How to get started
Effective and lasting leakage management is not accomplished with a quick fix, and since all utility networks are unique the approach to water loss reduction should be tailored to the specific conditions. No matter what your challenges are, we can help you.
1 Develop an NRW master plan
The first step is to analyse your water distribution system and develop a master plan for NRW reduction. Performing a water audit with a breakdown of the International Water Association (IWA) water balance will help you quantify the different NRW elements to prioritise activities and investments to reduce leakage.
Always consider the full water cycle from the source to the point of consumption. Do not solely focus on the management components of the utility. Customer awareness is also a vital aspect, and every drop counts.
Establish an overview
You will need to know your water network in detail. Locate all pipelines, production plants, pumps and valves and register the complete network in a Geographic Information System (GIS) to know exactly where all your assets are located.
You need to locate the major leakages first. Luckily, these are also the easiest to find. Start by using standard portable acoustic equipment and a systematic approach before introducing new high-tech equipment.
Assess and register all identified leakage locations, prioritise and repair accordingly, then store the results in your GIS. At this point, you will have reduced your NRW considerably as well as obtained valuable data about your geographical work area. Building of a historical database of bursts and repairs in the network is essential for the later phases where strategic rehabilitation planning is introduced.
The next steps depend on the current situation at the individual company. First establish an overview, then expand with more advanced systems.
2 Instrumentation and monitoring
Your master plan may have pinpointed the need to investigate basic instrumentation such as intelligent meters (flow, pressure, consumption), gate valves or information communication systems (ICT) such as GIS, CIS (Customer Information System) and SCADA (Supervisory Control and Data Acquisition).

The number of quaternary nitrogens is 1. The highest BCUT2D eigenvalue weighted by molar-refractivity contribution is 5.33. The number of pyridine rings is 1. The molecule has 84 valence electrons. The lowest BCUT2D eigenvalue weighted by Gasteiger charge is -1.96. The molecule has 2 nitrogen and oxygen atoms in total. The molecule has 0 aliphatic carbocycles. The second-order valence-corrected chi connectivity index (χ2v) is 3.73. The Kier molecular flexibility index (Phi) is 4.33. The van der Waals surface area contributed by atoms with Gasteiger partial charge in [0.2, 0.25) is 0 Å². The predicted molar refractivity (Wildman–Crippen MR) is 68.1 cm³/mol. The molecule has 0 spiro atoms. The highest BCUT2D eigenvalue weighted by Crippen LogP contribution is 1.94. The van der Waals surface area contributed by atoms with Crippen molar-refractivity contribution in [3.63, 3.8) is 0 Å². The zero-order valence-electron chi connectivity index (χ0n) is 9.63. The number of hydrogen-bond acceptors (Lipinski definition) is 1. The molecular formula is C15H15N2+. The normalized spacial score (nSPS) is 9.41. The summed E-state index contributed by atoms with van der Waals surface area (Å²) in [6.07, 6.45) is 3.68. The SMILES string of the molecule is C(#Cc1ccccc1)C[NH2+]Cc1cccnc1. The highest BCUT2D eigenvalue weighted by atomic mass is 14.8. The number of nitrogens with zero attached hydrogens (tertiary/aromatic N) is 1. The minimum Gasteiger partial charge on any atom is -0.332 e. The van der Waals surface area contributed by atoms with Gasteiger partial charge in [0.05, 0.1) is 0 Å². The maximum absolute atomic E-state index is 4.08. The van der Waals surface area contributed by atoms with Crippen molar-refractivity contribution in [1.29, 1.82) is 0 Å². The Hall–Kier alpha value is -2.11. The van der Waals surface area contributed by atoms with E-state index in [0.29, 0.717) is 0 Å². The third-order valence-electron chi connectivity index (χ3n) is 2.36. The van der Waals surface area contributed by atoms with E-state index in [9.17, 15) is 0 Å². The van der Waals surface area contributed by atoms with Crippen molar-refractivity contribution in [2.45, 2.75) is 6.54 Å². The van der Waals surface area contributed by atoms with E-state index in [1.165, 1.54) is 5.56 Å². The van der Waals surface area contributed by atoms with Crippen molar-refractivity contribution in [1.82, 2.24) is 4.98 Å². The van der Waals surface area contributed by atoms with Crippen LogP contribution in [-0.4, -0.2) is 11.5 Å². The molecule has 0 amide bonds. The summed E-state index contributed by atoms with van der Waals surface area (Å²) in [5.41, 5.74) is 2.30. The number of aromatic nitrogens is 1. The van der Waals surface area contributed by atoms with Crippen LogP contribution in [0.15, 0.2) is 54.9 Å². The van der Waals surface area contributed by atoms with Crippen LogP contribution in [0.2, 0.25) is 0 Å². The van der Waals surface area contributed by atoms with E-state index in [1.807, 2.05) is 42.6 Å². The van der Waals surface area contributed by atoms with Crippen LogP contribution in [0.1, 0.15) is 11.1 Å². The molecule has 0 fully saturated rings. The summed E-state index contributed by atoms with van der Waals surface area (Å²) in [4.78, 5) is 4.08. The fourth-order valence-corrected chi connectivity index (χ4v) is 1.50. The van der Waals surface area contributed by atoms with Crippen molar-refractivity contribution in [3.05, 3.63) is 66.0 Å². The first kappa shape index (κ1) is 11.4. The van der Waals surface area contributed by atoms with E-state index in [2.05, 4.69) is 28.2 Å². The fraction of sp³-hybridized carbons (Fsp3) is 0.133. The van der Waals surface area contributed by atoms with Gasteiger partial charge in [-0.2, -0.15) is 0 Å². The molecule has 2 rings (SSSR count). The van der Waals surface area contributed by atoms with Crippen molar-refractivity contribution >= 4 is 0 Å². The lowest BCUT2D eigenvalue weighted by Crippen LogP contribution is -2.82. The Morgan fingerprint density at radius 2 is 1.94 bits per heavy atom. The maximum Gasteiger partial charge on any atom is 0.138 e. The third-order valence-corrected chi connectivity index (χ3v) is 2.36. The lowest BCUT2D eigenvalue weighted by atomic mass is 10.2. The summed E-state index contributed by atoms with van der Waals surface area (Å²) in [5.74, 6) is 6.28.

Skilled and well-trained staff with access to the right tools and equipment is key to persistent leakage reduction. Improving the speed of repair will reduce the volume of water lost through running leaks. However, often it is just as important to focus on increasing the quality of repair to prevent the same leaks from re-appearing shortly after being repaired. An ongoing capacity building programme combined with a few Performance Indicators is vital.
3 Optimizing pressure and leakage control
Intelligent valves and pumps can be utilised to manage the pressure. In combination with hydraulic modelling, pressure management solutions can be designed to operate at the optimal point. The pressure is continuously minimised in the water network on District Metered Area (DMA) level whilst ensuring the minimum required pressure at all customers to maintain a satisfactory service level.
Operating the distribution network at the lowest required pressure reduces not only water losses from existing leaks, but also burst frequency and energy consumption while prolonging the lifetime of the pipes. In other words, it contributes positively to several aspects and thus potentially saves a lot of money.
Using permanently deployed noise loggers reduces the runtime of non-surfacing burst and leaks significantly. Combined with smart meters and short-term water balance reporting on DMAs, it enables the leakage team to react quickly and efficiently and target the weakest areas and pipeline segments.
4 Pipeline management and rehabilitation
Continuous management of the pipeline infrastructure is the only way to reduce leakage to an absolute and lasting minimum. This requires preventive maintenance as well as strategic rehabilitation in order to know when and where to repair or renew. Efficient and logged asset management is a necessary precondition to develop and maintain optimised rehabilitation plans.
Data made available and operational
Objectives should be formulated as a set of (Key) Performance Indicators (KPIs or PIs). Access to updated and validated data is essential in order to select and monitor relevant KPIs. Many utilities are large businesses that generate a huge amount of data; the challenge is to make this data available, operational and visible.
Continuous improved performance
It is vital for any efficient utility company to master performance management. Performance management also contributes to reduce NRW and ensures that the utility executes its primary objectives in the most efficient manner.
Utilities in general have a substantial number of objectives they want to achieve. However, we recommend selecting a maximum of 4-5 essential objectives for a given period typically 1-2 years. As work progresses and objectives are met these may be reassessed and new objectives selected.
We can help
It takes considerable work to get this far. But it is worth the effort. Any utility that are compliant with these standards will achieve a significant reduction in expenditures and a network in good conditions.